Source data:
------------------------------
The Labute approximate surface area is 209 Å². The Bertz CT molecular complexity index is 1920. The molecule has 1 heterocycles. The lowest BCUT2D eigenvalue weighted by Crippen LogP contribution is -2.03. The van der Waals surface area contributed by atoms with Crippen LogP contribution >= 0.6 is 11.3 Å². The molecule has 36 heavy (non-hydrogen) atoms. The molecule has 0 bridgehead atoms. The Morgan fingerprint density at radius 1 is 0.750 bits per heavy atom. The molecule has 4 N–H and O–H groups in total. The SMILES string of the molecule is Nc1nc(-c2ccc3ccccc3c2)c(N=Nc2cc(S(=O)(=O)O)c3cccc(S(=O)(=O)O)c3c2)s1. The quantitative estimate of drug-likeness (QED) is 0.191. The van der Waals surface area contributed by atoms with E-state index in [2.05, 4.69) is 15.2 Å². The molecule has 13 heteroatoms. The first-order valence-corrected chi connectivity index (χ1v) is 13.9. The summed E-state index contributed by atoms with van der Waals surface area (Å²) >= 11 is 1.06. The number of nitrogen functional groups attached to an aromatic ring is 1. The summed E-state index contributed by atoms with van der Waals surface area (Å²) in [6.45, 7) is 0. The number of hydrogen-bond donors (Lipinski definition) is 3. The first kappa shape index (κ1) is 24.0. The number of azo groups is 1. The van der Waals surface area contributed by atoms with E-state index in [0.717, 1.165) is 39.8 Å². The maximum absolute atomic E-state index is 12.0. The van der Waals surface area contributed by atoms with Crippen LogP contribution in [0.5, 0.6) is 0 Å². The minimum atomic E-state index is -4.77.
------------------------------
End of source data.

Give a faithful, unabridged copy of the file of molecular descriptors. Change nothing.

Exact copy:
The Labute approximate surface area is 209 Å². The Bertz CT molecular complexity index is 1920. The molecule has 1 heterocycles. The lowest BCUT2D eigenvalue weighted by Crippen LogP contribution is -2.03. The van der Waals surface area contributed by atoms with Crippen LogP contribution >= 0.6 is 11.3 Å². The molecule has 36 heavy (non-hydrogen) atoms. The molecule has 0 bridgehead atoms. The Morgan fingerprint density at radius 1 is 0.750 bits per heavy atom. The molecule has 4 N–H and O–H groups in total. The SMILES string of the molecule is Nc1nc(-c2ccc3ccccc3c2)c(N=Nc2cc(S(=O)(=O)O)c3cccc(S(=O)(=O)O)c3c2)s1. The quantitative estimate of drug-likeness (QED) is 0.191. The van der Waals surface area contributed by atoms with E-state index in [2.05, 4.69) is 15.2 Å². The molecule has 13 heteroatoms. The first-order valence-corrected chi connectivity index (χ1v) is 13.9. The summed E-state index contributed by atoms with van der Waals surface area (Å²) >= 11 is 1.06. The number of nitrogen functional groups attached to an aromatic ring is 1. The summed E-state index contributed by atoms with van der Waals surface area (Å²) in [6.45, 7) is 0. The number of hydrogen-bond donors (Lipinski definition) is 3. The first kappa shape index (κ1) is 24.0. The number of azo groups is 1. The van der Waals surface area contributed by atoms with E-state index in [0.717, 1.165) is 39.8 Å². The maximum absolute atomic E-state index is 12.0. The van der Waals surface area contributed by atoms with Crippen LogP contribution in [0.5, 0.6) is 0 Å². The minimum atomic E-state index is -4.77.